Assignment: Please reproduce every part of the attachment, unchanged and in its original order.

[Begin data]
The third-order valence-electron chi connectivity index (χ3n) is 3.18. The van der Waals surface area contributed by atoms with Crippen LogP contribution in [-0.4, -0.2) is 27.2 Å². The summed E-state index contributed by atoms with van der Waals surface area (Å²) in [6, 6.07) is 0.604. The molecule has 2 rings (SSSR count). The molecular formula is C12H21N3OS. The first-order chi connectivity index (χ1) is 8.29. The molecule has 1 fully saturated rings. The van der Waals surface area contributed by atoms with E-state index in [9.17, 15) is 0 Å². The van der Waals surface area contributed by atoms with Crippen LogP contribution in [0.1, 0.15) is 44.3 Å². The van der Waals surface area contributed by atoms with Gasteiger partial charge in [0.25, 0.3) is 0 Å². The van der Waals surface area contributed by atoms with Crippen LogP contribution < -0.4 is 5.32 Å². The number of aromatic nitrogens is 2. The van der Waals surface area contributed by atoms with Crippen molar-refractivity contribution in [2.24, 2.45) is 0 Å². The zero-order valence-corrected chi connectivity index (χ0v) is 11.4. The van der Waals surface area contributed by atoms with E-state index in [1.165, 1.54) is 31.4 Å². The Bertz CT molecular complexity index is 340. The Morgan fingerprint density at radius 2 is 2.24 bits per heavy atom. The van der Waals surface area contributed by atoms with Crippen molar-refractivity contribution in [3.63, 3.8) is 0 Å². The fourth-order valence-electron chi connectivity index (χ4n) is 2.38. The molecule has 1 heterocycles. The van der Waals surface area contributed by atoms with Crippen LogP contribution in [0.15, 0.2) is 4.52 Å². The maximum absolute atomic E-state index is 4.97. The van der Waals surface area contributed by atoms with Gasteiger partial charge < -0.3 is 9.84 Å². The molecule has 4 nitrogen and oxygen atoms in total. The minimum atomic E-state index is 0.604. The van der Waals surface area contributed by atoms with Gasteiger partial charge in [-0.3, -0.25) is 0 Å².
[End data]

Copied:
The third-order valence-electron chi connectivity index (χ3n) is 3.18. The van der Waals surface area contributed by atoms with Crippen LogP contribution in [-0.4, -0.2) is 27.2 Å². The summed E-state index contributed by atoms with van der Waals surface area (Å²) in [6, 6.07) is 0.604. The molecule has 2 rings (SSSR count). The molecular formula is C12H21N3OS. The first-order chi connectivity index (χ1) is 8.29. The molecule has 1 fully saturated rings. The van der Waals surface area contributed by atoms with E-state index in [9.17, 15) is 0 Å². The van der Waals surface area contributed by atoms with Crippen LogP contribution in [0.1, 0.15) is 44.3 Å². The van der Waals surface area contributed by atoms with Gasteiger partial charge in [0.25, 0.3) is 0 Å². The van der Waals surface area contributed by atoms with Crippen LogP contribution < -0.4 is 5.32 Å². The number of aromatic nitrogens is 2. The van der Waals surface area contributed by atoms with Crippen molar-refractivity contribution in [2.24, 2.45) is 0 Å². The zero-order valence-corrected chi connectivity index (χ0v) is 11.4. The van der Waals surface area contributed by atoms with E-state index in [1.165, 1.54) is 31.4 Å². The Bertz CT molecular complexity index is 340. The Morgan fingerprint density at radius 2 is 2.24 bits per heavy atom. The van der Waals surface area contributed by atoms with Crippen molar-refractivity contribution in [3.63, 3.8) is 0 Å². The fourth-order valence-electron chi connectivity index (χ4n) is 2.38. The molecule has 1 heterocycles. The van der Waals surface area contributed by atoms with Crippen LogP contribution in [0.15, 0.2) is 4.52 Å². The maximum absolute atomic E-state index is 4.97. The van der Waals surface area contributed by atoms with Gasteiger partial charge < -0.3 is 9.84 Å². The molecule has 4 nitrogen and oxygen atoms in total. The minimum atomic E-state index is 0.604. The van der Waals surface area contributed by atoms with Gasteiger partial charge in [-0.3, -0.25) is 0 Å².